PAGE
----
Journal Law and Method, June 2021
Authors Emanuel van Dongen and Jet Tigchelaar
AbstractAuthor's information

    In deze bijdrage bespreken de auteurs inhoudelijke en didactische aanknopingspunten voor de integratie van professionele ethiek in de academische juridische opleiding. Dat gaat wat de auteurs betreft verder dan (enkel) het leren van gedragsregels, maar betreft ook de (kritisch-)ethische reflectie (op de professionele rol) van de jurist en ethische oordeelsvorming. Aanknopingspunten uit rechtstheoretische en onderwijskundige literatuur vragen om een curriculum brede, stapsgewijze, inbedding met passende toetsing. Dit onderwijs dient idealiter een combinatie te zijn van afzonderlijke meta-juridische vakken over recht en ethiek, positiefrechtelijke vakken die ethische elementen bevatten, klinische training en specifieke vakken over beroeps- of professionele ethiek. In dit artikel bespreken de auteurs diverse methoden die kunnen worden gebruikt om het onderwijs vorm te geven en illustreren dit met enkele voorbeelden uit het Utrechts universitair juridisch onderwijs. Actieve participatie, reflectie en – idealiter – eigen ervaringen zijn daarbij van groot belang. Een aantal modellen uit niet-juridische disciplines kan behulpzaam zijn bij het bieden van structuur voor ethische reflectie, voor zover het morele sensitiviteit en morele oordeelsvorming stimuleert. Verscheidene toetsingselementen op het terrein van de ethiek zijn door het curriculum heen nodig. Leeractiviteiten en toetsing kunnen worden opgebouwd in het curriculum van kennis en begrip, naar competenties ten aanzien van ethische dilemma’s en moreel oordelen.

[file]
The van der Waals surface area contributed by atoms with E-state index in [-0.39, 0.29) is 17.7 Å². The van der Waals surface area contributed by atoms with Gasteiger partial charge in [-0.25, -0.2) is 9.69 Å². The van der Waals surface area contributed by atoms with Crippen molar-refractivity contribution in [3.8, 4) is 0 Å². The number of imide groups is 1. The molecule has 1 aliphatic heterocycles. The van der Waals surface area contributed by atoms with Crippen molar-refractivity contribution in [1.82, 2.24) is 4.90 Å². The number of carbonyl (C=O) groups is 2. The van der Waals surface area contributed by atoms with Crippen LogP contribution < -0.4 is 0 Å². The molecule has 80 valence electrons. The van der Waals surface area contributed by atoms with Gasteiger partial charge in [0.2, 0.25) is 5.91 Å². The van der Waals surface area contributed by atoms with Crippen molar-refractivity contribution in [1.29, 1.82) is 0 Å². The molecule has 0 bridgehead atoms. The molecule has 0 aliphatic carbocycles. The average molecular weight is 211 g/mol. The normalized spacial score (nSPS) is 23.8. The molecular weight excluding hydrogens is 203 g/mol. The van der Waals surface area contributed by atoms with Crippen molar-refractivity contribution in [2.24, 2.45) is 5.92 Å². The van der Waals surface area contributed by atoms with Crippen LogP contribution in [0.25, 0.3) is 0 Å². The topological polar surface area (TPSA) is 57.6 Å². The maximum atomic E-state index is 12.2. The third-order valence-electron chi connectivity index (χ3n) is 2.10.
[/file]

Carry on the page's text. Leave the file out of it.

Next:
Emanuel van Dongen
Dr. Emanuel van Dongen is Assistant Professor Private Law at the Molengraaff Institute for Private Law, researcher at the Utrecht Centre for Accountability and Liability Law and the Montaigne Centre for Rule of Law and Administration of Justice, Utrecht School of Law.

Jet Tigchelaar
Dr. Jet Tigchelaar is Assistent Professor Legal Theory at the Institute for Jurisprudence, Constitutional and Administrative Law, researcher at the Utrecht Centre for European Research into Family Law, Utrecht School of Law.
Artikel

Access_open Blended Learning in Legal Education

Using Scalable Learning to Improve Student Learning

Journal Law and Method, May 2020
Keywords legal education, blended learning, Scholarship of Teaching and Learning, student learning
Authors Mr.dr. Emanuel van Dongen and Dr. Femke Kirschner
AbstractAuthor's information